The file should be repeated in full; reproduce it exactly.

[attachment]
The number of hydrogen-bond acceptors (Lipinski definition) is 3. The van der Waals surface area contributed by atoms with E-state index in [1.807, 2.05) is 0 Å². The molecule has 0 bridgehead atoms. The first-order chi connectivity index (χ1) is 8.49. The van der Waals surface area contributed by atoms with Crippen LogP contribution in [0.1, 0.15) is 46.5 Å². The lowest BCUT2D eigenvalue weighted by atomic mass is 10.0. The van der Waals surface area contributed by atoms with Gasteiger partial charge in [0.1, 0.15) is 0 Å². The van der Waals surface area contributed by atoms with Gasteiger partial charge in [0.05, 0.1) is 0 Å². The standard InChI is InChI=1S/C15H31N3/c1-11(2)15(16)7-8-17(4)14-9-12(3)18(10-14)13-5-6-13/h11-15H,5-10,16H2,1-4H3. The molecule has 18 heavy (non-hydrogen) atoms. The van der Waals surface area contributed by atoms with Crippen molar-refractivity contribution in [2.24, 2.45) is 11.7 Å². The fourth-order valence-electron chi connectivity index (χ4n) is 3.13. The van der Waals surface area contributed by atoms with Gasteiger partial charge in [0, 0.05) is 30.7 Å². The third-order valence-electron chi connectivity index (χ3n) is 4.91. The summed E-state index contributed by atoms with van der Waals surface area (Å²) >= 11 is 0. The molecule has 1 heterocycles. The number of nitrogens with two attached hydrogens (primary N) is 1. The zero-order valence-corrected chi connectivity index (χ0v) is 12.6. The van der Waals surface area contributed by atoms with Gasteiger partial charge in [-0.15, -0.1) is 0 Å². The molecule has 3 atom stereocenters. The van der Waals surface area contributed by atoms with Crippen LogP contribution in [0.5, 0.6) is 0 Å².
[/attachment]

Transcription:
The number of hydrogen-bond acceptors (Lipinski definition) is 3. The van der Waals surface area contributed by atoms with E-state index in [1.807, 2.05) is 0 Å². The molecule has 0 bridgehead atoms. The first-order chi connectivity index (χ1) is 8.49. The van der Waals surface area contributed by atoms with Crippen LogP contribution in [0.1, 0.15) is 46.5 Å². The lowest BCUT2D eigenvalue weighted by atomic mass is 10.0. The van der Waals surface area contributed by atoms with Gasteiger partial charge in [0.1, 0.15) is 0 Å². The van der Waals surface area contributed by atoms with Gasteiger partial charge in [0.05, 0.1) is 0 Å². The standard InChI is InChI=1S/C15H31N3/c1-11(2)15(16)7-8-17(4)14-9-12(3)18(10-14)13-5-6-13/h11-15H,5-10,16H2,1-4H3. The molecule has 18 heavy (non-hydrogen) atoms. The van der Waals surface area contributed by atoms with Crippen molar-refractivity contribution in [2.24, 2.45) is 11.7 Å². The fourth-order valence-electron chi connectivity index (χ4n) is 3.13. The van der Waals surface area contributed by atoms with Gasteiger partial charge in [0, 0.05) is 30.7 Å². The third-order valence-electron chi connectivity index (χ3n) is 4.91. The summed E-state index contributed by atoms with van der Waals surface area (Å²) >= 11 is 0. The molecule has 1 heterocycles. The number of nitrogens with two attached hydrogens (primary N) is 1. The zero-order valence-corrected chi connectivity index (χ0v) is 12.6. The van der Waals surface area contributed by atoms with Gasteiger partial charge in [-0.15, -0.1) is 0 Å². The molecule has 3 atom stereocenters. The van der Waals surface area contributed by atoms with Crippen LogP contribution in [0.5, 0.6) is 0 Å².